Local Restaurants' Strategy Against Counterfeit Bills

Mar 21, 2013

A chain of Rhode Island restaurants has instituted a new policy aimed at cracking down on the passers of counterfeit bills.

Credit courtesy GreggsUSA.com

Gregg’s Restaurants now asks any customer paying with a $100 bill to provide a name or email address.  The serial number of the bill is kept with the contact information.

Gregg’s Restaurant owner Bob Bacon says he has received five counterfeit $100 bills since December and they’re increasingly hard to detect. "I think what’s changed is that this current batch seems to have gone to another level of sophistication in terms of the paper  and in terms of the printing quality. They’re difficult to detect."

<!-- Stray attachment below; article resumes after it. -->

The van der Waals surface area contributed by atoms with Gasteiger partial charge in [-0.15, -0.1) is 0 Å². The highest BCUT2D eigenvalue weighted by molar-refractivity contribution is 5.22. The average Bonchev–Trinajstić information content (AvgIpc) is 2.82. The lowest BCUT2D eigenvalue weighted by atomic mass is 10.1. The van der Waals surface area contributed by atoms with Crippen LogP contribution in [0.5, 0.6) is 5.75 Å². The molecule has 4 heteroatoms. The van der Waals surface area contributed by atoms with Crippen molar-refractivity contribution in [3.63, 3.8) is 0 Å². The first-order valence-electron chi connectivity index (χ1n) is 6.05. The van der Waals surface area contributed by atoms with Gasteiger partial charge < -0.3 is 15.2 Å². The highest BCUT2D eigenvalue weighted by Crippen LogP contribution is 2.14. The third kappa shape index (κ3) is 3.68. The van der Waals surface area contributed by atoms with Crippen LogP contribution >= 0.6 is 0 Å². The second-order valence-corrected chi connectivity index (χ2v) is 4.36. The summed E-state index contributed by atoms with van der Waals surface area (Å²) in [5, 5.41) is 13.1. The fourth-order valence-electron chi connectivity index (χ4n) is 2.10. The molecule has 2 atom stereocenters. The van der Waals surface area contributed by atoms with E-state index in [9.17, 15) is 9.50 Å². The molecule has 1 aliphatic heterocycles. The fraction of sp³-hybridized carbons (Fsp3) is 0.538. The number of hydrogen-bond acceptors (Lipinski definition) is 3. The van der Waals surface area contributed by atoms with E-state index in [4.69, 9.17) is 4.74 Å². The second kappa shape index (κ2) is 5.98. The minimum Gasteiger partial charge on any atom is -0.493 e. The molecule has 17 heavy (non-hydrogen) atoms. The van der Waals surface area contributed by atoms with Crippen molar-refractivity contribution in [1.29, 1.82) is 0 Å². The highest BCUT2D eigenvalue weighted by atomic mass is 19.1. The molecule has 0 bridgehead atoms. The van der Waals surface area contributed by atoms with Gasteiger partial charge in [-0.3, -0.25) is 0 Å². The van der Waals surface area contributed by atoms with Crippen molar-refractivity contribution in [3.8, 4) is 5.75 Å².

The fake bills all passed pen and light tests. Bacon found out they were not valid currency only when he tried to deposit them.

Bacon says he does not believe any of his customers intentionally pass off counterfeit bills. The new policy, he says, is aimed at helping law enforcement catch the people who make them. "The goal is to at least be able to offer some information that might be helpful to the authorities to try to determine where these things are originating."

Bacon says most customers have been understanding about the new policy but a few have griped about an invasion of privacy.

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